In 2015, there were 34 human cases of West Nile Virus in the State of Ohio. Of those 34 cases, 7 of them were reported in Franklin county. There were also 4 veterinary cases in Franklin and Delaware counties. These cases can all be linked directly to mosquito bites. There were a total of 544 mosquitoes that tested positive for being infected with WNV, and of those a whopping 351 were found in Franklin county. West Nile Virus is most deadly in younger or older populations or those that are immunocompromised such as those receiving treatment for cancer. The median age for the 34 human cases was 61.5 years of age.
Ohio also reported 15 cases of La Crosse encephalitis, another mosquito-borne disease. La Crosse encephalitis appears to target younger people, with the median age of reported cases being 8 years of age.
(Source: Ohio Department of Health)
Mosquitoes go through a process known as metamorphosis: Meta means change and morph means form. There are four distinct changes in their life cycle: *Eggs * Larva * Pupa * Adult
Eggs: Some mosquito species lay up to 300 eggs clustered in rafts that float on top of the water. With proper weather conditions, eggs will hatch in 1-5 days. Most eggs need still and shallow water, although some are laid in areas that will eventually be under water. All eggs need water to hatch. They can survive for up to 7 years.
Larva: Mosquito larvae (plural) are also known as wrigglers because they are worm-like and swim by wiggling through the water. Larva live in water, but must breathe air. They breathe through a tube known as a siphon. The larva molts 4 times, growing in size each time and are fully grown in 7-14 days. They are part of the food chain and they feed on small particles like bacteria and yeast in the water. In turn, they are eaten by fish, frogs, diving beetle larva, dragonfly naiads, and crayfish.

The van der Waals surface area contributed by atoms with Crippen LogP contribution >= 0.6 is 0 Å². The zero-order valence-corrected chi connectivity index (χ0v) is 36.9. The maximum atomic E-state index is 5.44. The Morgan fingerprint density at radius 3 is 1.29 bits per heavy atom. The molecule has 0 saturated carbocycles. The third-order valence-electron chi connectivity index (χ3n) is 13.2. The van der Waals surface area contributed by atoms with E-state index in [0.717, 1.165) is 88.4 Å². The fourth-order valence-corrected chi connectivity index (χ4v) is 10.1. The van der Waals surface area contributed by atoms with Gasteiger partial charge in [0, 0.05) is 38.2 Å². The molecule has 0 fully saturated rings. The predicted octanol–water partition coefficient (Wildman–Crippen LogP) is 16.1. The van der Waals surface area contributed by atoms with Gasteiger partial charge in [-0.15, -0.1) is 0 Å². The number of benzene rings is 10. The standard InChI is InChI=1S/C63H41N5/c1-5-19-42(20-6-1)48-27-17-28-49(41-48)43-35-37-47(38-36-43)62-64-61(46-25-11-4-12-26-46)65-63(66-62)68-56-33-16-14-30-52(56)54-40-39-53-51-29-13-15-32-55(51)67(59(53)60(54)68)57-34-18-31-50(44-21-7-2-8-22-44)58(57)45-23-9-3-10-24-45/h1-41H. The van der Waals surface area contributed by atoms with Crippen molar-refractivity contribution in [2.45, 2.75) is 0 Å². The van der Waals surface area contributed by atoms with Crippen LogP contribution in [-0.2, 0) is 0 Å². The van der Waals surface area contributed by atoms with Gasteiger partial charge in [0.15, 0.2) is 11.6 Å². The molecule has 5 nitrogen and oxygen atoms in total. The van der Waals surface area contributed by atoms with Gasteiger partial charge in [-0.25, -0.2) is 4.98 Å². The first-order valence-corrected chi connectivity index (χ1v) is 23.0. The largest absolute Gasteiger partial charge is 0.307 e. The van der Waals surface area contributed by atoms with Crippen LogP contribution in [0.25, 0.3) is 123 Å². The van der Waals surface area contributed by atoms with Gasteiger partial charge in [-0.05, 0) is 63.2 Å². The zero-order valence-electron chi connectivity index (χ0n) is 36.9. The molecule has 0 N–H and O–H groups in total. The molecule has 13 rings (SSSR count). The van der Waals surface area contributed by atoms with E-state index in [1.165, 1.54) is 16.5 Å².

Pupa: The pupa also uses breathing tubes called trumpets. This stage does not feed on anything. It is also known as a tumbler because when it swims it tumbles erratically and then floats back to the surface. This stage only lasts 1-3 days.
Adult: The adult female mosquito is the culprit of your bites. Male mosquitoes feed on plant material. The biggest distinction between the two physically is the antennae. Males have large, bushy antennae. The male mosquito lives only 10-20 days while the female mosquito can live for up to 3 months.
1st Generation: Female Mosquito + 1 Blood Meal = 300 Mosquitoes (150 Females)
2nd Generation: 150 Female Mosquitoes +150 Blood Meals = 45,000 Mosquitoes (22,500 Females)
3rd Generation: 22,500 Females + 22,500 Blood Meals = 6.75M Mosquitoes (3.375M Females)
4th Generation: 3.375M Female Mosquitoes + 3.375 Blood Meals = Over 1 BILLION Mosquitoes!
All in less than one month, from one female mosquito (assuming all potential eggs survive)
Mosquito larvae can be found in numerous habitats. Each habitat produces specific mosquito species and show a seasonal progression of species.
Habitats can be generally grouped into 4 types:
1. Running water (streams, uncommon in US)
2. Transient water (flooded areas, ditches)
3. Permanent water (lakes or ponds)
4. Containers (your biggest backyard problem)
MYTH: Worldwide, mosquitoes are more of a nuisance than a health threat
FACT: Every thirty seconds worldwide someone will die due to a mosquito-spread disease. Mosquitoes are responsible for more than three million deaths a year from diseases like malaria, yellow fever, dengue fever and West Nile Virus. Some infections have frighteningly high mortality rates, like Eastern Equine Encephalitis (EEE), which is currently spreading up the U.S. Atlantic coast. Half of those who get the severest form of EEE will die.